Our personal devices, such as mobile phones, laptops and tablets are increasingly used to access movies, download apps, store music or stream content from platforms like Netflix or Showmax. And they are often shared among family members, such as children who regularly use their parents’ devices to enjoy online content.
But, with POPIA (Protection of Personal Information Act) finally coming into effect on 30 June this year, which aims to enforce protection of personal information by creating the lawful conditions for how this information must be managed, are employees – and the businesses that hire them – violating its rules?
Potentially yes, says Sián Fields, Intellectual Property and Technology Law Consultant from law firm Reynolds Attorneys.
The increase in remote work, due to the national Covid-19 response, has also heightened this situation, as 79% of South African professionals now work from home, according to recruitment agency Michael Page, and their devices often contain sensitive or personal company information.
How then can a company ensure that its employees protect any personal data that they may have access to, when they are not located on the grounds of the organisation?
“When the POPIA bill first came into being in 2009, it certainly had not forecasted the current pandemic, but with the world of work changing and remote work becoming a more permanent thing, compliance to the Act needs to now account for this new phenomenon and companies need to adapt their corporate privacy compliance,” says Fields.
Companies are not solely responsible for compliance; employees also have to be accountable for maintaining corporate privacy when working remotely, which could be at home or a coffee shop. The latter could also have unsecure Wi-Fi networks, which immediately compromises a company’s information security.
“Employees often use their own personal devices for work purposes. This could be such as having a company email on their personal phone, or accessing the shared Dropbox or other Cloud-based servers via their personal laptops or tablets. And, even if the devices are possessions of the company which then should be better secured, they could still be used by other people in the home if sufficient protection of information has not been put in place,” says Fields.
Putting secure measures in place
As a start, Fields suggests that companies ensure that all laptops, computers and wireless technology are password controlled, while any personal information needs to be encrypted when in transit or at rest. Anti-virus software and personal firewalls should also be installed.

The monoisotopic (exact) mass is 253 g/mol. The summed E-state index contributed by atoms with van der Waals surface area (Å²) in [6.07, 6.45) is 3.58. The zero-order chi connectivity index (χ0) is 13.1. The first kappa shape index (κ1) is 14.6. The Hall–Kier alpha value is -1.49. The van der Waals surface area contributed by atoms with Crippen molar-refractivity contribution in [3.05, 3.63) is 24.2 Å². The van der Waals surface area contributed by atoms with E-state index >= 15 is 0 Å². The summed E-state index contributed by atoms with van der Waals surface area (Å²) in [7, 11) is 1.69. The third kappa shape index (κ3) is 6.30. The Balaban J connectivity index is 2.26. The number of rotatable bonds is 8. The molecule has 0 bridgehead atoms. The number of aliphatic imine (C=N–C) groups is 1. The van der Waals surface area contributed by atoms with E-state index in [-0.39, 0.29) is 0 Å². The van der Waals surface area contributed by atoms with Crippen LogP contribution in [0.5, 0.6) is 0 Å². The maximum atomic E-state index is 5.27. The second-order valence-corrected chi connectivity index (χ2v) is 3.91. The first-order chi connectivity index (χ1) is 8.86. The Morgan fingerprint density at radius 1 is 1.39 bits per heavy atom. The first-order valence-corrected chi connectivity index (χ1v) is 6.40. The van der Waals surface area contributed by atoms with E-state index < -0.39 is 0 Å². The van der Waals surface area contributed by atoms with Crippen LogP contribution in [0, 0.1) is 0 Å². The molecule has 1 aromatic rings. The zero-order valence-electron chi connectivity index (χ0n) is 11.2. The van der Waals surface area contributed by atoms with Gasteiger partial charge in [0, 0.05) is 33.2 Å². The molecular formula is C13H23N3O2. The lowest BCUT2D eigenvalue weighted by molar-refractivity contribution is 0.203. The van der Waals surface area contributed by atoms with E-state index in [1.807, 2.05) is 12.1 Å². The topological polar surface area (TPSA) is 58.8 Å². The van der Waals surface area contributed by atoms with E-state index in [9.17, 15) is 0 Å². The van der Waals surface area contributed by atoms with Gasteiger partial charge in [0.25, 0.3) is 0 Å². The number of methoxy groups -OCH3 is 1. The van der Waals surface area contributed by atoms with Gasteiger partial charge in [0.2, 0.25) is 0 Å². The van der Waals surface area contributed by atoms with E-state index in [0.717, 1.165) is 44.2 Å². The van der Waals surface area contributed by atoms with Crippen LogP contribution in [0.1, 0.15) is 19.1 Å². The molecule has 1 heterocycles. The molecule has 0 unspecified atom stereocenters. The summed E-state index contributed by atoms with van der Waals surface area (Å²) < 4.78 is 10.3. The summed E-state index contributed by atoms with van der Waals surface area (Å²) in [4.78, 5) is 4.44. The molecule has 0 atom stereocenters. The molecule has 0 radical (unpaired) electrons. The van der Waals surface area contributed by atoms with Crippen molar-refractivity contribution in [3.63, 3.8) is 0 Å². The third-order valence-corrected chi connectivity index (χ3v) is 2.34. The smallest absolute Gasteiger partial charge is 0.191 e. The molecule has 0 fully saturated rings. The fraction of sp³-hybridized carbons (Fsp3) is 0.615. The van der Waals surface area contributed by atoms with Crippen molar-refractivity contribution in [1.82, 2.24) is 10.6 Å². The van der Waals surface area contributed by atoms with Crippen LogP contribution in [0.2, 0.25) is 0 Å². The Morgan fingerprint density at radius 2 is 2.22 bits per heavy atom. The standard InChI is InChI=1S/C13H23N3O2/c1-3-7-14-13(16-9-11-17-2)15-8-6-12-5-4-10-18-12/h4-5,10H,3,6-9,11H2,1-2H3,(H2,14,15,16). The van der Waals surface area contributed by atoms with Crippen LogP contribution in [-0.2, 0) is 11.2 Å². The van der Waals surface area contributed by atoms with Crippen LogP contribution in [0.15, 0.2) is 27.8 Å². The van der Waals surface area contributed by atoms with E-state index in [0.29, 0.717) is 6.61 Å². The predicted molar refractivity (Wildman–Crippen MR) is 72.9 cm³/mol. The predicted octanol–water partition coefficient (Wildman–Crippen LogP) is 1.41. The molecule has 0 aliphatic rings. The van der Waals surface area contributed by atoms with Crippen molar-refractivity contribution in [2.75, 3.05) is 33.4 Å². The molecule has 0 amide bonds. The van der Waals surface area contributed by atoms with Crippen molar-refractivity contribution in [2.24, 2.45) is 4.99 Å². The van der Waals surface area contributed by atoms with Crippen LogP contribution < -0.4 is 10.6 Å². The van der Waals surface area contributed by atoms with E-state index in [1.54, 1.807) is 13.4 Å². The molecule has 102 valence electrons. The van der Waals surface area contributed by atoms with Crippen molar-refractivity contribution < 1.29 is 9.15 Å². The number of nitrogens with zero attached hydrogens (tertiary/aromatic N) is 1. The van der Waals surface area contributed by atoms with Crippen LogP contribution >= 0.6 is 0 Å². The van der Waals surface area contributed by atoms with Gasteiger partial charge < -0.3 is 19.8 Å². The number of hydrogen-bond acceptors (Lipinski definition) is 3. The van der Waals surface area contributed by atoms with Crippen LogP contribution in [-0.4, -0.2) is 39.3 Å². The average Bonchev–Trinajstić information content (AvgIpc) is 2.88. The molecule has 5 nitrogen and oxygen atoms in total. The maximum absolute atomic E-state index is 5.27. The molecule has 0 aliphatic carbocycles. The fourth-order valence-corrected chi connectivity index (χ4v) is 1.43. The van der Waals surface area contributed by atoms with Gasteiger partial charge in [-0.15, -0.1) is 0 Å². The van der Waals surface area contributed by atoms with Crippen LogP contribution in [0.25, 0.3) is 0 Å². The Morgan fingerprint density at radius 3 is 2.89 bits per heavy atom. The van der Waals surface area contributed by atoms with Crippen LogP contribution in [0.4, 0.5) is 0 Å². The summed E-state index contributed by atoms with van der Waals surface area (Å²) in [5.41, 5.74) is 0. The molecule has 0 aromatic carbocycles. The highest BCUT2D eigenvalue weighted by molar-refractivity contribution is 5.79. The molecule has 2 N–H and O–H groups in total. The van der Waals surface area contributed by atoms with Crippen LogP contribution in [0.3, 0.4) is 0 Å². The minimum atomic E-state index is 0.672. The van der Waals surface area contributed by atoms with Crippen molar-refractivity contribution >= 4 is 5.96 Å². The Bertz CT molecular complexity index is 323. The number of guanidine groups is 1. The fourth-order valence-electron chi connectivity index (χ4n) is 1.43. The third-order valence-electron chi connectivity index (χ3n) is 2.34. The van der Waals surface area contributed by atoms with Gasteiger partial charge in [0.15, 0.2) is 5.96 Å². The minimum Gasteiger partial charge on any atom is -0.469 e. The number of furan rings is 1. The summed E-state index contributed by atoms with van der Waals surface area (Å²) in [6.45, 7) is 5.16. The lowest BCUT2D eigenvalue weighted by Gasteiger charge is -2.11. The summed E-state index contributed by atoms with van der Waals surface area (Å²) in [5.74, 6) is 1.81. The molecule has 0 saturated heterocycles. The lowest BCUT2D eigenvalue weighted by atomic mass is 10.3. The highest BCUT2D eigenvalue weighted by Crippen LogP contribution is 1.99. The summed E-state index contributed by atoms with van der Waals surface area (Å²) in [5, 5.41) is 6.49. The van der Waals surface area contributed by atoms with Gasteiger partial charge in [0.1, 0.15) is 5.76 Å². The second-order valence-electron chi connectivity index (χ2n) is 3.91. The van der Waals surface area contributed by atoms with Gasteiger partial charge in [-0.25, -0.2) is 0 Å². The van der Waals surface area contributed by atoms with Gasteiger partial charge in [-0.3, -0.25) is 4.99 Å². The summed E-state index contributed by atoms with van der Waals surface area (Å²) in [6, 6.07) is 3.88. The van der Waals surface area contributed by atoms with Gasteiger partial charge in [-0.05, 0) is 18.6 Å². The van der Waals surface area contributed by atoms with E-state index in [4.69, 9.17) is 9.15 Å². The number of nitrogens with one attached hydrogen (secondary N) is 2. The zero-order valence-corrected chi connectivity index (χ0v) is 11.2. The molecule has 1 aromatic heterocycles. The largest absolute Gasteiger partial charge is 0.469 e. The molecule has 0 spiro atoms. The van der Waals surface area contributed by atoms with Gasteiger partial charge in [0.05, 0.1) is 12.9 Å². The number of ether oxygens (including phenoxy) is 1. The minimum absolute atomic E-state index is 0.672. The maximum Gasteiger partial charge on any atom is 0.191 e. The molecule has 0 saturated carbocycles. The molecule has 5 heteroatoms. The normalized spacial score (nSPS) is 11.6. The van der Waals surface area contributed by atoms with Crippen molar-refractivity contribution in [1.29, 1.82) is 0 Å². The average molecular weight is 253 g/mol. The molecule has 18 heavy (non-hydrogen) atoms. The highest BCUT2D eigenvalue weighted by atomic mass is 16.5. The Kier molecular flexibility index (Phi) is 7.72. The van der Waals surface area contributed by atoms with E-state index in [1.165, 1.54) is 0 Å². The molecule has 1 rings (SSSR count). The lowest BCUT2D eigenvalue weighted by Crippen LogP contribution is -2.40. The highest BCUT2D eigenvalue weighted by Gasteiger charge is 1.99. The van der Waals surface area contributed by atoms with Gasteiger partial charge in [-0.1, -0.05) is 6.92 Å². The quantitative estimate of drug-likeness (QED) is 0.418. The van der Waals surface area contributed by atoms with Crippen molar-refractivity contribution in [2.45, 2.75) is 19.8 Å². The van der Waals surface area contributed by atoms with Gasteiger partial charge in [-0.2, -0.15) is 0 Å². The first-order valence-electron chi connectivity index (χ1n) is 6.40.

“If laptops are left open on desks, or at the kitchen table, at home, there is a risk that others can gain access to company information. For this reason, employees need to ensure that it is logged off or shut down when they are not using it. They also need to remove any information that they are no longer using from their devices,” says Sian.
Issues can also arise when an employee’s device is stolen, or lost. If they fall into the wrong hands, there is a potential treasure trove of information waiting for hackers to mine. As such Fields advises all devices have a PIN and password in place. Making a record of the phone’s IMEI number, as well as the make and model number is also key. Companies should also investigate partitioning laptop hard drives for additional protection.
Digital ID verification on the rise
“With the increase in remote work, more companies are turning to digital ID verification systems. This as the traditional security model within firms is no longer applicable as the IT perimeter cannot be defined in terms of location and asset ownership,” says Fields. Functions could include, among others, biometrics, facial or eye scanners, and even voice recognition.
While this is a necessary and practical move forward, as companies cannot request employees’ physical ID in an office, it does unfortunately open them up to hacking, as there are so many more identification options to hack. “This just creates a bigger vault of personal information that they can access. These hackers will throw resources at it using very clever people as there is value in obtaining and using this information illegitimately,” says Fields.
How to prevent a breach
Just like paper records should always be locked away from anyone else’s sight, and not opened when using public transport such as while on an aeroplane or bus, so too must digital devices not be used when travelling. Employees must also avoid using USBs, unless they have been cleared by a company’s IT team, create passwords, avoid sending or opening secure data when using a public Wi-Fi network and switch on “Find My Device” to help locate a device if it goes missing.
“With just weeks until POPIA is enacted, it is essential that companies – big and small – identify their risks of how personal information can be accessed. If there is a breach, it needs to be reported immediately to the employee’s manager, IT department and Information Officer. The company may also be required to notify anyone whose personal information has been lost.
“Covid-19 has put a spin on its compliance, but remote work is unlikely to disappear soon and action must be taken to ensure that personal devices are secure, at all times, and breaches are significantly reduced. Should companies not comply they will be liable to for potentially high fines and possible criminal sanction concludes,” concludes Fields.